From time to time, “breaking news” stories about baby and childcare pop up in my Facebook newsfeed. Articles about screen time, testing in schools, breast feeding versus bottle feeding…that kind of thing. I’m a researcher by nature and spent hours, days, even, pouring over baby care books and articles starting literally the weekend I discovered I was pregnant with my first child, so of course, I click on them. And I read. And I shake my head, lately.
Baby care advice has changed a lot over time. My mom still has the “infant care” booklet that her mother received at the hospital in 1956 when she was born. Just for the heck of it, when I was pregnant, we read it. It suggested buying a small juicer to juice fresh oranges for the newborn (!!!) as a nutritional supplement. It supplied a recipe for a corn syrup and condensed milk baby formula. In other words, it horrified me. However, my mom is still here, as is my grandmother, who was born at home to a mother with little to no prenatal care. My great-grandmother lived to the ripe old age of 97, and regaled me with tales of her mother instructing her and her siblings to take some fresh, gummy tar from the roads and chew it to clean out their teeth. I kid you not, folks. Ninety. Seven. Years.
You see, we parents want to do what’s right. Now, I’m not saying feed your newborn freshly-squeezed orange juice (but if you have any on hand, you can feel free to send it my way), and certainly don’t go out and chew tar from the road. But what I am saying is maybe take all the “advice” you hear with a grain of salt. No one has all the answers of how to raise the perfect child. Why? Partly because you already have the perfect child (every parent does!), and partly because a lot of child-rearing is situational…like this swaddling article, for example, that I came across on this past Monday that links swaddling babies to hip dysplasia. I don’t want to cause hip dysplasia, but if I didn’t swaddle my second-born (my first hated it!), he literally would not have slept. Ever. His arms used to fly out thanks to that pesky newborn startle reflex, and the swaddle was the only thing that saved us. Telling me to put him down on his back without a swaddle would have been like saying to me “Hey, don’t sleep for three months, new mom, and see how it goes for you!” The benefit of me (and him!) getting sleep was worth the tiny risk that swaddling supposedly comes with.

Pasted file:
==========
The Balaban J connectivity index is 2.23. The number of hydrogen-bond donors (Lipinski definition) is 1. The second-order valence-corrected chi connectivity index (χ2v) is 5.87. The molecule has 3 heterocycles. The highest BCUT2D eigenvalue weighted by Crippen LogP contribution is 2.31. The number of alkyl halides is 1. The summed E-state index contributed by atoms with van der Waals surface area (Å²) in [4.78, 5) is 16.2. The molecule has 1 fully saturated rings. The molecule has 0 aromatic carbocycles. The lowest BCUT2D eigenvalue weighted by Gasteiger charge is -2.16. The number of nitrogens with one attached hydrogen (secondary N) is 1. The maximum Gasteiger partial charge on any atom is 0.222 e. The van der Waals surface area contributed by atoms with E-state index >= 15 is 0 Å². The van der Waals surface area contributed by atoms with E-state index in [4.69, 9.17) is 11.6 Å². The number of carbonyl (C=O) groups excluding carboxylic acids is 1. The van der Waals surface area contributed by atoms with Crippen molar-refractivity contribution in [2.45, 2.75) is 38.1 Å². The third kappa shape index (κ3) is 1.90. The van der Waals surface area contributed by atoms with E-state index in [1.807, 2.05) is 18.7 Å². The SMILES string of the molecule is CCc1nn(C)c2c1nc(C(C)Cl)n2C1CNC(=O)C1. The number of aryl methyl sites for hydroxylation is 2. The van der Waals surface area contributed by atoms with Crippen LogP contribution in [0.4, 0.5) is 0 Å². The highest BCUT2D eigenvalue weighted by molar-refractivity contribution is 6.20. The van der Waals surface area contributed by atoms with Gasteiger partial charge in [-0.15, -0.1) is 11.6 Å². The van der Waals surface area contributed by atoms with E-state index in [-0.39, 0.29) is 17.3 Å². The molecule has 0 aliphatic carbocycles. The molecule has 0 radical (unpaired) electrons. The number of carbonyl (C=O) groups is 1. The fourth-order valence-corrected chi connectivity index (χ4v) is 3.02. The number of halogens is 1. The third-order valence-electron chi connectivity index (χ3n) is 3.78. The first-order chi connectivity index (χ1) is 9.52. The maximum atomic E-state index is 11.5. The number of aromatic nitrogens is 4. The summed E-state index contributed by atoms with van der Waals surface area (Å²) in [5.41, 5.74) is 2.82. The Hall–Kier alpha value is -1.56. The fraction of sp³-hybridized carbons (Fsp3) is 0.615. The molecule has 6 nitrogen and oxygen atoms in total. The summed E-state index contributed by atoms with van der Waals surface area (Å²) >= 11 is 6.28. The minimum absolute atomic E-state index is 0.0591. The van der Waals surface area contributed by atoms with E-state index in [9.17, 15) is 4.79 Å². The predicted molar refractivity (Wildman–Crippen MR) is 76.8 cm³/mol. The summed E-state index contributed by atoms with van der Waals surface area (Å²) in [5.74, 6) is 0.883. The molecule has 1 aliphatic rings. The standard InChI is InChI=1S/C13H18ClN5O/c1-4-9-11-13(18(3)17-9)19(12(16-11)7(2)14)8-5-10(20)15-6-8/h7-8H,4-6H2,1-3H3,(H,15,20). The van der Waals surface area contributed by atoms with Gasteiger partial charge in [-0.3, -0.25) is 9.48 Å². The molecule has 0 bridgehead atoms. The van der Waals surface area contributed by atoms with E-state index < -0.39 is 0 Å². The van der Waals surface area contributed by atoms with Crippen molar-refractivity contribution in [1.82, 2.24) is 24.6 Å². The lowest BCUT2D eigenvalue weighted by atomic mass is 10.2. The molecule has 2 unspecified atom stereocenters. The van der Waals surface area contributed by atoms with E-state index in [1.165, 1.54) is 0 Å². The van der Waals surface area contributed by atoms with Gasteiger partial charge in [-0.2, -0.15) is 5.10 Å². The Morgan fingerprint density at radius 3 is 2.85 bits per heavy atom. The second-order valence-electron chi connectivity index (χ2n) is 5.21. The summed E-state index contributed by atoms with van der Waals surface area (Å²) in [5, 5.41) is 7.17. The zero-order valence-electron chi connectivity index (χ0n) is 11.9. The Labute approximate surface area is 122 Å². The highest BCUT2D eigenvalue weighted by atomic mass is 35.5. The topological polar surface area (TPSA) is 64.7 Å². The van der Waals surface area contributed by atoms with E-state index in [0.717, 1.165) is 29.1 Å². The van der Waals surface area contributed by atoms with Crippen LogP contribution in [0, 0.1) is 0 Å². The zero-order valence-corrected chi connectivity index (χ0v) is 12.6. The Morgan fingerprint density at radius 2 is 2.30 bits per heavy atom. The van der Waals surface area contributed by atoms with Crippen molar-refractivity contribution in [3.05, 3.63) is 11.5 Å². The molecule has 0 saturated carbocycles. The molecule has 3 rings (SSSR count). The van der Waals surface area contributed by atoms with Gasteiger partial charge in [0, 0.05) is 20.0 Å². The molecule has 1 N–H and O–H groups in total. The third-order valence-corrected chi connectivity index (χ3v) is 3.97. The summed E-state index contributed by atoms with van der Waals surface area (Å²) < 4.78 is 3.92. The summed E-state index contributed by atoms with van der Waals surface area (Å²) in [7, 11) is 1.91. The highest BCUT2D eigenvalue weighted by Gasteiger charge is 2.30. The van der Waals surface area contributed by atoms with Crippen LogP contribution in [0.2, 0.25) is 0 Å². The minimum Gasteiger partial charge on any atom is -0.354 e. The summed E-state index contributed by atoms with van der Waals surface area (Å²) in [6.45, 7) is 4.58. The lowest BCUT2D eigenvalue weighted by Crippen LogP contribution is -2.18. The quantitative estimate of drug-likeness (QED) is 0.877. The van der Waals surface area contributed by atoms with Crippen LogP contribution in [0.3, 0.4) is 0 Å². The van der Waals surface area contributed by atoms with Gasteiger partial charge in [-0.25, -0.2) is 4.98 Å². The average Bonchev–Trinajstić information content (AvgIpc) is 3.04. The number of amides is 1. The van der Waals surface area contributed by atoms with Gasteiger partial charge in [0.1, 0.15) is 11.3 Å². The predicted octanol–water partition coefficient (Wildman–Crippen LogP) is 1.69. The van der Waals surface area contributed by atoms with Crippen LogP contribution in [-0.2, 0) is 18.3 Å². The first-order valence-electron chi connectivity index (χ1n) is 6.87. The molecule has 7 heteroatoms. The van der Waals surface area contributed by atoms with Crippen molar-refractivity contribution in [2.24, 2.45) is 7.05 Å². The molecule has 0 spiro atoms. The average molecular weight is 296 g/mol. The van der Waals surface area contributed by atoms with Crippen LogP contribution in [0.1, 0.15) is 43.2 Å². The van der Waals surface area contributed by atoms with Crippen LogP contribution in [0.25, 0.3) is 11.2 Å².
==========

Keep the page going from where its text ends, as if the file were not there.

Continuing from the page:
So if you’re reading this and you’re a new parent, know that it will all be okay. I won’t tell you to ignore the baby books, because I know from experience that you want to do the best you can and will read everything you can get your hands on, but if you do what you think is best for your child and listen to your inner voice, everything will probably work out fine. Enjoy your baby, and don’t worry about following all the “experts”.